For more information, go to www.keckmedicine.org/beyond
Highly regarded male fertility expert Mary Katherine Samplaski, M.D., has been recruited to the Keck Medicine of the University of Southern California (USC)’s USC Institute of Urology.

Samplaski is an expert in male reproductive health, including fertility preservation counseling and treatment, vasectomies and vasectomy reversals, low testosterone, erectile dysfunction, sexual dysfunction, Peyronie’s disease and testicular pain. She specializes in the management of male infertility with the aim of improving natural conception or improved outcomes from assisted reproduction. She also specializes in fertility for spinal cord injury patients.
UCLA study finds link between neural stem cell overgrowth and autism-like behavior in mice



Among the most commonly observed physical changes seen in individuals with Autism Spectrum Disorder (ASD) is a period of accelerated brain growth after birth. No one knows why, or whether an enlarged brain is linked with any specific behavioral changes. 

Now a new study by researchers at UCLA demonstrates how, in pregnant mice, inflammation, a first line of defense of the immune system, can cause brain overgrowth by triggering an excessive division of neural stem cells.

The paper appears October 9 in the online edition of the journal Stem Cell Reports.  

“Previous studies in mice have suggested that mild maternal inflammation can produce offspring with enlarged brains and autistic features,” said senior author Harley Kornblum, director of the Neural Stem Cell Research Center at UCLA’s Semel Institute for Neuroscience and Human Behavior, and a professor of psychiatry, pharmacology, and pediatrics at the Geffen School of Medicine. “We have now shown that one way maternal inflammation could result in larger brains and, ultimately, autistic behavior, is through the activation of the neural stem cells that reside in the brain of all developing and adult mammals,” he said.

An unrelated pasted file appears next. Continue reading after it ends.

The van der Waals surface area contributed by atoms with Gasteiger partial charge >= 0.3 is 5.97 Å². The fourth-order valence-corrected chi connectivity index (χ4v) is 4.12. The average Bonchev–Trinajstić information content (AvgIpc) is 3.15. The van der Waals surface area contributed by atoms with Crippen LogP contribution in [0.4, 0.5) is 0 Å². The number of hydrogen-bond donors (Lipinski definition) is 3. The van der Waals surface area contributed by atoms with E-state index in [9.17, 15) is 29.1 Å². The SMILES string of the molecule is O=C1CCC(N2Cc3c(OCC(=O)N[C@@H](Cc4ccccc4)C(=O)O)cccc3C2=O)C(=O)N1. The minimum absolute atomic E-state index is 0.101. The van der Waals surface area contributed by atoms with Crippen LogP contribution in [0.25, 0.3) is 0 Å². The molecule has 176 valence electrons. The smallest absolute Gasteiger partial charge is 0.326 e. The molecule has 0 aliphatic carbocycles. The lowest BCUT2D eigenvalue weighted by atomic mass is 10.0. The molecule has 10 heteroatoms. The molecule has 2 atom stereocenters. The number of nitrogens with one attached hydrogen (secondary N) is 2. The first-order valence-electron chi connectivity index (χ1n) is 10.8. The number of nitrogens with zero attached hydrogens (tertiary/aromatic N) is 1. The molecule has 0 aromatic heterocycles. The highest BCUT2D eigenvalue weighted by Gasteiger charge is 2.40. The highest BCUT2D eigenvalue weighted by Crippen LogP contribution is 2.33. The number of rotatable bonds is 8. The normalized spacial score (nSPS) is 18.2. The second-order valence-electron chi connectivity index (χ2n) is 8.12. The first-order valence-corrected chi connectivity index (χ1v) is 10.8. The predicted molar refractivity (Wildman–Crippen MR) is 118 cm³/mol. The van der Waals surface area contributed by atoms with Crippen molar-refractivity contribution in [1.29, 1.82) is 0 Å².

To mimic an environmental factor—ranging from pollution, bacteria, or the flu--that could activate the immune system, in their study the researchers injected a pregnant mouse early in gestation with a single, very low dose of lipopolysaccharide, a molecule that is an endotoxin--a toxin inside bacteria that is released when the cell disintegrates—that’s found in E. Coli bacteria. The researchers discovered the toxin caused an excessive production of neural stem cells and enlarged brains in the offspring. Neural stem cells differentiate into the major types of cells in the brain, including the neurons that process and transmit information and the glial cells that support and protect those neurons.

Notably, the researchers found that mice with enlarged brains also displayed abnormal behaviors associated with mice-like autism. For example, they were less likely to vocalize when separated from their mother as pups, less likely to be interested in interacting with other mice, showed signs of increased levels of anxiety, and were more likely to engage in repetitive behaviors like excessive grooming.